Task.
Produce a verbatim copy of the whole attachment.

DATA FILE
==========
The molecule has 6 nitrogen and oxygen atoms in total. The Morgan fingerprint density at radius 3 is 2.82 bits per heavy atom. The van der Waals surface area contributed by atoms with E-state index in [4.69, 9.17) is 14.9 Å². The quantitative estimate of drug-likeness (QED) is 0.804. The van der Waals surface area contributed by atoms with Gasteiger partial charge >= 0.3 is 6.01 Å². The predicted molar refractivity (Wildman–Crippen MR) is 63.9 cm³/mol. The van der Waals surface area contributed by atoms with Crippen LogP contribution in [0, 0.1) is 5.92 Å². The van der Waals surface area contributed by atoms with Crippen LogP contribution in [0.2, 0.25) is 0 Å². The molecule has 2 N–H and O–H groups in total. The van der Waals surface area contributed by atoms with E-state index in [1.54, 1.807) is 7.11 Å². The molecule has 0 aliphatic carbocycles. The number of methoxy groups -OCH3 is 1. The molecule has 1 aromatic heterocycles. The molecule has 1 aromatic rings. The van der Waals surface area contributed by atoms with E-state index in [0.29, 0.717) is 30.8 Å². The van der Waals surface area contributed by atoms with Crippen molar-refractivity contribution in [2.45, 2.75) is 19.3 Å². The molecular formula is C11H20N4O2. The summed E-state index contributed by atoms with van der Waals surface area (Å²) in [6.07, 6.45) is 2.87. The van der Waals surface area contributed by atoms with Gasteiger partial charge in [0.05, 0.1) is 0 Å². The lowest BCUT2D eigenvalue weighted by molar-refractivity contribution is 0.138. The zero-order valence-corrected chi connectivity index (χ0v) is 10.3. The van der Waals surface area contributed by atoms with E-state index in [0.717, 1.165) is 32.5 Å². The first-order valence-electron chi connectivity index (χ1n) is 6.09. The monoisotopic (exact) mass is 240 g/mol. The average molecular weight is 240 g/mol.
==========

The molecule has 6 nitrogen and oxygen atoms in total. The Morgan fingerprint density at radius 3 is 2.82 bits per heavy atom. The van der Waals surface area contributed by atoms with E-state index in [4.69, 9.17) is 14.9 Å². The quantitative estimate of drug-likeness (QED) is 0.804. The van der Waals surface area contributed by atoms with Gasteiger partial charge >= 0.3 is 6.01 Å². The predicted molar refractivity (Wildman–Crippen MR) is 63.9 cm³/mol. The van der Waals surface area contributed by atoms with Crippen LogP contribution in [0, 0.1) is 5.92 Å². The van der Waals surface area contributed by atoms with Crippen LogP contribution in [0.2, 0.25) is 0 Å². The molecule has 2 N–H and O–H groups in total. The van der Waals surface area contributed by atoms with E-state index in [1.54, 1.807) is 7.11 Å². The molecule has 0 aliphatic carbocycles. The number of methoxy groups -OCH3 is 1. The molecule has 1 aromatic heterocycles. The molecule has 1 aromatic rings. The van der Waals surface area contributed by atoms with E-state index in [0.29, 0.717) is 30.8 Å². The van der Waals surface area contributed by atoms with Crippen molar-refractivity contribution in [2.45, 2.75) is 19.3 Å². The molecular formula is C11H20N4O2. The summed E-state index contributed by atoms with van der Waals surface area (Å²) in [6.07, 6.45) is 2.87. The van der Waals surface area contributed by atoms with Gasteiger partial charge in [0.05, 0.1) is 0 Å². The lowest BCUT2D eigenvalue weighted by molar-refractivity contribution is 0.138. The zero-order valence-corrected chi connectivity index (χ0v) is 10.3. The van der Waals surface area contributed by atoms with E-state index in [0.717, 1.165) is 32.5 Å². The first-order valence-electron chi connectivity index (χ1n) is 6.09. The monoisotopic (exact) mass is 240 g/mol. The average molecular weight is 240 g/mol.